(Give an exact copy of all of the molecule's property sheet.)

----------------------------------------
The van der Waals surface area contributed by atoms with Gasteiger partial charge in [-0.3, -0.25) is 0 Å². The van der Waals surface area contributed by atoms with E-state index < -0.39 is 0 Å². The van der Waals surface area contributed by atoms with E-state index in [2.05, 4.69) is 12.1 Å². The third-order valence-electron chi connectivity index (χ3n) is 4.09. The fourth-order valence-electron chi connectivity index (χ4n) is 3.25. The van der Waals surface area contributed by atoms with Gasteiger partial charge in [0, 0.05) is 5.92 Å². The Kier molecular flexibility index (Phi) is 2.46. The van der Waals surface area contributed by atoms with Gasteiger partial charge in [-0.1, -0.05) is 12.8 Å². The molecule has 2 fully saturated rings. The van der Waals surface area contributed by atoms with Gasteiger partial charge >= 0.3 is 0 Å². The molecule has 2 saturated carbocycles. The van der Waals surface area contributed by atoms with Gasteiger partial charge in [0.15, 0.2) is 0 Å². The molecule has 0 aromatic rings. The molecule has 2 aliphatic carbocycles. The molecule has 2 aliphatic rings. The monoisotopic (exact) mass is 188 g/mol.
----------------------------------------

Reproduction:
The van der Waals surface area contributed by atoms with Gasteiger partial charge in [-0.3, -0.25) is 0 Å². The van der Waals surface area contributed by atoms with E-state index < -0.39 is 0 Å². The van der Waals surface area contributed by atoms with E-state index in [2.05, 4.69) is 12.1 Å². The third-order valence-electron chi connectivity index (χ3n) is 4.09. The fourth-order valence-electron chi connectivity index (χ4n) is 3.25. The van der Waals surface area contributed by atoms with Gasteiger partial charge in [0, 0.05) is 5.92 Å². The Kier molecular flexibility index (Phi) is 2.46. The van der Waals surface area contributed by atoms with Gasteiger partial charge in [-0.1, -0.05) is 12.8 Å². The molecule has 2 fully saturated rings. The van der Waals surface area contributed by atoms with Gasteiger partial charge >= 0.3 is 0 Å². The molecule has 2 saturated carbocycles. The van der Waals surface area contributed by atoms with Gasteiger partial charge in [0.15, 0.2) is 0 Å². The molecule has 0 aromatic rings. The molecule has 2 aliphatic carbocycles. The molecule has 2 aliphatic rings. The monoisotopic (exact) mass is 188 g/mol.